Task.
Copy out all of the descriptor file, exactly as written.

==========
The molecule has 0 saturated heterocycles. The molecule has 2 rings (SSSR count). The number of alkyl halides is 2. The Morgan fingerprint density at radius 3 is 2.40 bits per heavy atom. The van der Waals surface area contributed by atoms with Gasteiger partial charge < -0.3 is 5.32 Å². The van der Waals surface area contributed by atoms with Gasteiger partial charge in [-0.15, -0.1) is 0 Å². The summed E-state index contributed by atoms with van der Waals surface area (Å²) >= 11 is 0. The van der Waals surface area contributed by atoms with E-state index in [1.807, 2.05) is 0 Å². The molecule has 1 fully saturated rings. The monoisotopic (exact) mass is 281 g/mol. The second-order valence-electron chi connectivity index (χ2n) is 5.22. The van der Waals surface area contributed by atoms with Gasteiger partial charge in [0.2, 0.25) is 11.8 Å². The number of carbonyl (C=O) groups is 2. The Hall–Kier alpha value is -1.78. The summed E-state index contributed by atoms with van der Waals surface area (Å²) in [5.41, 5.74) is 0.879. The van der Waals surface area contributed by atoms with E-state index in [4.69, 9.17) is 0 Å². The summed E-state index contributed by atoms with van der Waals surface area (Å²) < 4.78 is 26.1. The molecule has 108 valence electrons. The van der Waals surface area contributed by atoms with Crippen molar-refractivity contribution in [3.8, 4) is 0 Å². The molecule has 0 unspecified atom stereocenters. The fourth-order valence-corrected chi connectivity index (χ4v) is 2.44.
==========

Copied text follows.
The molecule has 0 saturated heterocycles. The molecule has 2 rings (SSSR count). The number of alkyl halides is 2. The Morgan fingerprint density at radius 3 is 2.40 bits per heavy atom. The van der Waals surface area contributed by atoms with Gasteiger partial charge < -0.3 is 5.32 Å². The van der Waals surface area contributed by atoms with Gasteiger partial charge in [-0.15, -0.1) is 0 Å². The summed E-state index contributed by atoms with van der Waals surface area (Å²) >= 11 is 0. The van der Waals surface area contributed by atoms with E-state index in [1.807, 2.05) is 0 Å². The molecule has 1 fully saturated rings. The monoisotopic (exact) mass is 281 g/mol. The second-order valence-electron chi connectivity index (χ2n) is 5.22. The van der Waals surface area contributed by atoms with Gasteiger partial charge in [0.2, 0.25) is 11.8 Å². The number of carbonyl (C=O) groups is 2. The Hall–Kier alpha value is -1.78. The summed E-state index contributed by atoms with van der Waals surface area (Å²) in [5.41, 5.74) is 0.879. The van der Waals surface area contributed by atoms with E-state index in [4.69, 9.17) is 0 Å². The summed E-state index contributed by atoms with van der Waals surface area (Å²) < 4.78 is 26.1. The molecule has 108 valence electrons. The van der Waals surface area contributed by atoms with Crippen molar-refractivity contribution in [3.8, 4) is 0 Å². The molecule has 0 unspecified atom stereocenters. The fourth-order valence-corrected chi connectivity index (χ4v) is 2.44.